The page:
How to Treat Hives on Your Dog Without Ruining Your Summer

Its a beautiful day- the sun is shining, the birds are singing, and your dog is bounding happily through the yard in a game of fetch….ahhh, what a great start to summer! And then that’s when you see it. Bumps. All over your dog’s body.What on earth happened?! What do you do?!

There are several causes of welts appearing on dogs regardly of breed, size, gender or age. Affectionately referred to as “Bully Bumps” by the pit bull owners’ community, these bumps are red, raised, and itchy. Many times they resemble large mosquito bite, and in some scenarios, they are results of an insect bite hypersensitivity. Grass, weeds, plant sap, and pollen as well as certain household or garden chemicals can contribute to the welts by causing contact dermatitis, which is where the irritant comes into direct contact with the skin.

The causes of welts include:

  • Allergic reaction to plants
  • Allergic reaction to insect bites
  • Allergic reaction to other animals
  • Allergic reaction to household chemicals
  • Allergic reaction to garden chemicals
  • Allergic reaction to medications
  • Allergic reaction to foods
  • Allergic reaction to materials in bedding or toys
  • Stress
  • Certain medical conditions or diseases

Some medical conditions that can cause welts include:

  • ringworm
  • cancer
  • bacterial
  • yeast infections
  • mass cell tumors (these types of tumors release toxins into the bloodstream which can cause welts as a reaction)
Things like food allergies can be confirmed with allergy diagnostic tests performed by your vet to confirm which allergy-inducing ingredients are causing the reaction.Other medical conditions could require blood work or skin scrapings to determine the cause of the welts. Welts that occur for more than 5 days or are accompanied by other side effects such as vomiting and diarrhea should be examined by a veterinarian as soon as possible.Otherwise, you can treat the welts at home.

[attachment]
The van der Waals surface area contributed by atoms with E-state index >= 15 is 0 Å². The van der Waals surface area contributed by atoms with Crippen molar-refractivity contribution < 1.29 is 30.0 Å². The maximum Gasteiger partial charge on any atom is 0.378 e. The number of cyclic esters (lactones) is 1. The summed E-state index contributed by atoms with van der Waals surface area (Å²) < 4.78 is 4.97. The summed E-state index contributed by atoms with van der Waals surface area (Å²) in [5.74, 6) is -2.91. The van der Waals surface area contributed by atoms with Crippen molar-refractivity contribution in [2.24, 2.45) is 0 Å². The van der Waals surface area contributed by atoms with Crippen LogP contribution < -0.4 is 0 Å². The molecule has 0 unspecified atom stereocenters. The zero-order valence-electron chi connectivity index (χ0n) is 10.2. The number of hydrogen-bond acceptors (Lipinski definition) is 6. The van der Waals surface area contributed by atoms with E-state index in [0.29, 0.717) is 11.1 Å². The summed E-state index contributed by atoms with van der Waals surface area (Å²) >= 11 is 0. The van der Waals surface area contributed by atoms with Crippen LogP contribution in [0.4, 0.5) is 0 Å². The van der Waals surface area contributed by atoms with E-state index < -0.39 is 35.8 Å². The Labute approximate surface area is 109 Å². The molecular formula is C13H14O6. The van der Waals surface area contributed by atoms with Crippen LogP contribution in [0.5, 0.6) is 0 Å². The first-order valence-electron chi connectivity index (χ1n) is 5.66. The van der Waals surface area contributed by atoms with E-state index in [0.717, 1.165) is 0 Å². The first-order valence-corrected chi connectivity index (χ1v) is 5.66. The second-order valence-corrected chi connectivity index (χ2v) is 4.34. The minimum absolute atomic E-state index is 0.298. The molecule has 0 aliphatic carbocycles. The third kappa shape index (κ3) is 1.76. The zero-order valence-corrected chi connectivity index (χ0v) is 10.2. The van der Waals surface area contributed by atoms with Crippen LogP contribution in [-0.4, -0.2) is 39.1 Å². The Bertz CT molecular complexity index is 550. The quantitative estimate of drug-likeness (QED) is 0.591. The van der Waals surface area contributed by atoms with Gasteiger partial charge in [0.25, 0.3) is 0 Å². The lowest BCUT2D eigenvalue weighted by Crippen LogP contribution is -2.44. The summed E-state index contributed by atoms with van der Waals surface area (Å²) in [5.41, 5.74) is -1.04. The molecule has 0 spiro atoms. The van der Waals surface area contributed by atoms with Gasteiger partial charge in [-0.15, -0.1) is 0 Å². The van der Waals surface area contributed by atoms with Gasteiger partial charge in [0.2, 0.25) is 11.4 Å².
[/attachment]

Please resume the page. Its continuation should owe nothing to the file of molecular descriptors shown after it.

Benadryl should be a necessity in your home first aid kit. Benadryl, or diphenhydramine, is a antihistamine useful for allergic reactions of many types.

Most vets would advise doing 1 mg per pound of dog every 8 hours (three times a day) until symptoms are gone. The medication is often sold in 25mg and 50mg formulations, but for treating dogs, the 25mg formulation is often more suitable. It is recommended that you don’t exceed 80mg for any dog regardless of size. Just be sure that you are checking the package to ensure that diphenhydramine (commonly abbreviated as “DPH” is the ONLY active ingredient listed. If your dog is on additional medications; or if you dog suffers from cardiovascular disease, prostatic disease, glaucoma, or hyperthyroidism, please contact your vet before using. Avoid the liquid form of Benadryl as the alcohol content is too high for dogs.

Benadryl tablets can be hidden in a piece of hot dog or other irresistible goody or with the use of specially designed pill pocket treats. If you are certain the welt is an insect bite, you can even crush the Benadryl tablet, add a few drops of water to form a paste, and apply it directly to the sting site. An oatmeal-based shampoo and bath can help provide relief as well as help remove irritants from the coat. Fatty-acid supplements can also relieve itchy skin and help repair the skin and coat from the dog’s persistent itching and licking.

Hopefully this bit of information will be useful in the event that ugly little bumps show up on your dog this summer and make a difference between getting back out for a game of fetch or sitting in a vet clinic!